A thousand years in your sight are like a day that has just gone by, or like a watch in the night.
I wonder how often I fall into the trap of putting my human constructions on the life God gives us. One specific instance of this is how we measure time. Despite that the span of my life can so far be objectively measured at 36 years, the truth is I know nothing concrete about the notion of time--and to be honest--I don’t even believe in it.
What I do believe is this: the first 18 years of my life lasted much longer than the last 18. I just can’t prove it. Oh, I understand that by counting the earth’s revolutions around the sun the two halves of my life are likely very equal. But the way that my mind has perceived these sets of years brings about some apparent contradictions. I can recall so much more detail about the moments of my childhood that surely those events must have lasted longer than the brief instances that the measurements of time tells me they did.
Many of these memories are with my father: wrestling on the floor, playing catch in the backyard, listening to Bucks games with him late at night in the dark kitchen before he left for his third-shift factory job. The influence of all that I soaked in during those years have had so much bearing.
Conversely, counting years says that it has been almost two decades since my wife and I began dating, and I am certain that cannot be true. Despite that we "just started" having kids we now somehow have four. My endless high school years seem as if they just finished a few years ago. They did not. The days and years since, including my last eight as a father, have largely vanished into deeper places in my mind until they are specifically called upon.
I’m certainly not the first to recognize this incongruity in how time is perceived as a youth and as we get older; in fact, I seem to remember reading “great” philosophers like Kierkegaard and Nietzsche pondering similar thoughts (but recording them in a much more developed and precise way!). Even the artist formerly known as Hootie sang how he didn’t believe in time either. That was 18 years ago.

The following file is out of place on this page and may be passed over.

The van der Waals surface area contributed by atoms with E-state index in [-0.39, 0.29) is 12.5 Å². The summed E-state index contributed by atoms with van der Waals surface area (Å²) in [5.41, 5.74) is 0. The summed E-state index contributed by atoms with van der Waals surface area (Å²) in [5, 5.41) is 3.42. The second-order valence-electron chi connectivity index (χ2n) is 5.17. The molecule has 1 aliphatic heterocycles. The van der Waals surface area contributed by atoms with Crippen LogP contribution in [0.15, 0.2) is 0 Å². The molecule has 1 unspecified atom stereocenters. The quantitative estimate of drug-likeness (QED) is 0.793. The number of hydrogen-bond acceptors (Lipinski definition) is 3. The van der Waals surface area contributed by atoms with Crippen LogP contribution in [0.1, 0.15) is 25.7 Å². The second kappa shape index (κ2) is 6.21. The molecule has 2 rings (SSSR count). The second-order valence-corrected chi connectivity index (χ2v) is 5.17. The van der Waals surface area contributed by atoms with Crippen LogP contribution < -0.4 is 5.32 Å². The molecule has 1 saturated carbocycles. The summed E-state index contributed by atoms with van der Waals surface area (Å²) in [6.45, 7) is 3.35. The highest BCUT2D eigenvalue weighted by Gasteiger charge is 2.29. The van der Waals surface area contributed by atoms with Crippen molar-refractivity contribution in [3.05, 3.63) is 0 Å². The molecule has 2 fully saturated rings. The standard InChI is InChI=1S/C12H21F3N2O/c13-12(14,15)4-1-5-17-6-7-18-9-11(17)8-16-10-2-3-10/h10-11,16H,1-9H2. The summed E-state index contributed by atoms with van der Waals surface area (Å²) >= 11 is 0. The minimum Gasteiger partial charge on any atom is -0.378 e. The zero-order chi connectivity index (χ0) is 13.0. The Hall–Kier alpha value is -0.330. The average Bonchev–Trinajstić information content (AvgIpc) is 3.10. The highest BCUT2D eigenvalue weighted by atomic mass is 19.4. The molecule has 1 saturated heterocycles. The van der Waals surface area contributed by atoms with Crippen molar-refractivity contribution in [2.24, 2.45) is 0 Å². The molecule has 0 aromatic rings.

All of this forces me to look back at these recent years with the cliché question of where has all the time gone and further wonder if I am doing enough with my time as a father. Have I guided my children to become considerate and loving people as best I can? Have I helped to ensure their academic success? Have I done everything I could have to create a fertile ground for the Holy Spirit to work in their hearts? The influence of these years have so much bearing.
The human inability to put the true impact of time into quantitative terms reminds me that my children’s minds perceive these instances much differently than I do. The ways that I have influenced them are likely much more impactful and memorable than I recognize—and that’s a bit scary when considering all those times I failed in my role. But it also reminds me to make an extra effort to do the things that I hope will mean something positive to them in the future. It reminds me of the responsibility of being a father. And it reminds me of the need for me to ask for God’s help more often.
"Hi I'm Will. I live in Watertown, WI and work in Menomonee Falls, WI as a communications specialist. I am married to HHH writer Kelly and enjoy running, biking and wrestling with our kids."
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